Phil Robertson is one of America's pop icons. It's an amazing story: college quarterback to barroom brawler to "Bible-thumping Christian" (as he calls himself) to duck call inventor to founder of a Dynasty. His television program is the highest-rated cable reality show in history. He and his family made Barbara Walters' "most fascinating people of 2013" list; you can't check out of a grocery store without passing their calendars and other paraphernalia.
"Shea should just have one of her seizures and die." Shea Shawhan, an 18-year-old high school student, recently received this anonymous text. She has the mental capacity of an eight-year-old, as the result of a brain injury she suffered at birth. Nonetheless, she plays softball and is a cheerleader.
This headline caught my eye: "Believers consume fewer drugs than atheists." A Swiss National Science Foundation research team found that young Swiss men who say they believe in God are less likely to smoke cigarettes or pot or take ecstasy pills than young Swiss men who say they are atheists. Their findings were reported this week in the journal Substance Use & Misuse.
Yesterday afternoon, "government shutdown" took on a more ominous meaning as shots were fired at the Capitol. For half an hour, we watched as government employees were sequestered inside their offices. We eventually learned that a woman struck a barrier near the White House, refused to pull her car over, and was chased by police to the Capitol. She was shot and taken to a hospital; a young child was found in her car.
A billboard on Interstate 30 in East Texas pictures a young blond woman and the words, "Get out of Prostitution. Be a SUGAR BABY!" I didn't know what a "sugar baby" was. It turns out, this is a woman who is paid by a man to have an ongoing sexual relationship with him. Advocates say it's not prostitution, since it's not a one-time encounter. Critics call it "an online pimping service on a billboard."
Consider this: last May, Pope Francis excommunicated a pro-gay marriage priest. Greg Reynolds of Melbourne, Australia had been advocating views on women clergy and gay marriage that clearly contradict Catholic doctrine. However, the pope's action is only now making news. Why? Perhaps because, as one commentator notes, "he's not the liberal the media wants."
At least another 1.75 billion years, according to scientists. However, be warned that between 1.75 and 3.25 billion years from now, Earth will no longer be habitable—our planet will move so close to the sun that our oceans evaporate. At that time we should probably move to Mars, since it will remain habitable until the end of the sun's lifetime, six billion years from now.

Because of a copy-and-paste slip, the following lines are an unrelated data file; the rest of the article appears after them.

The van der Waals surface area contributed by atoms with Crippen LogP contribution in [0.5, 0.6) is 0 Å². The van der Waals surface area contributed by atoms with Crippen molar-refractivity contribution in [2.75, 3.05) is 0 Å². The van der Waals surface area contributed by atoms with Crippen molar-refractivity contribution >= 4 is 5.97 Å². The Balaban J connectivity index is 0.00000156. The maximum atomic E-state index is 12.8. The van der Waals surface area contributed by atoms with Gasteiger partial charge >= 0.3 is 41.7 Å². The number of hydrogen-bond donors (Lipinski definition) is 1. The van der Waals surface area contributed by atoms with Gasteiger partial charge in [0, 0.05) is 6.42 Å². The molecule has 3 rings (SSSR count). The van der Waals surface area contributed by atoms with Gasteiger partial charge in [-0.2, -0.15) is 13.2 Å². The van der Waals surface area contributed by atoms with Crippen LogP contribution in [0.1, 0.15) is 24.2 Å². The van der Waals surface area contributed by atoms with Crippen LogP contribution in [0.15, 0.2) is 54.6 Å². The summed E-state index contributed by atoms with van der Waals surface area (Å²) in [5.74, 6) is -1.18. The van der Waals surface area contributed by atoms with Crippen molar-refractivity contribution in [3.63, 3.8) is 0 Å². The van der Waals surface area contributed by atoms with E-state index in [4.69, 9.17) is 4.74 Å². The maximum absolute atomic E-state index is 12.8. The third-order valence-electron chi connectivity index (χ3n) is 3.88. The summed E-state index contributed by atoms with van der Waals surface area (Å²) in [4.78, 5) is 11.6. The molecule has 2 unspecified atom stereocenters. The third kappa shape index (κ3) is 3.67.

David Brooks, my favorite New York Times columnist, identifies "the biggest threat to world peace right now" as "the possibility of a wave of sectarian strife building across the Middle East." Others go even further. One British politician is warning that the conflict in Syria raises "the spectre of a third world war." Another news outlet headlines: "Could Syria ignite World War 3?"
In honor of today's Labor Day holiday, here are nine "interesting office facts": 1. Americans spend at least 1,896 hours a year at work. 2. One percent of U.S. employers allow employees to take naps during working hours. 3. Women business owners employ 35 percent more people than all the Fortune 500 companies combined.
When Angelina Jolie was 14, her boyfriend was allowed to live with her. The actress plans to raise her children the same way. This fact introduces USA Today's column titled, "Let teenagers have their romantic sleepovers." The subtitle explains: "As youthful cohabitation rises, parents should see it as an opportunity to teach." The writer cites research indicating that by age 18, nine percent of women have cohabited. By age 20, the number rises to 26 percent.
Kutcher recently sounded "really smart" on his own when he won the "Ultimate Choice Award" at the Teen Choice Awards. After he accepted the award, he told the audience that he felt like a fraud. "My name is not even actually Ashton," he said. Ashton is his middle name; his first name is Chris. He changed it to Ashton when he became an actor at the age of 19.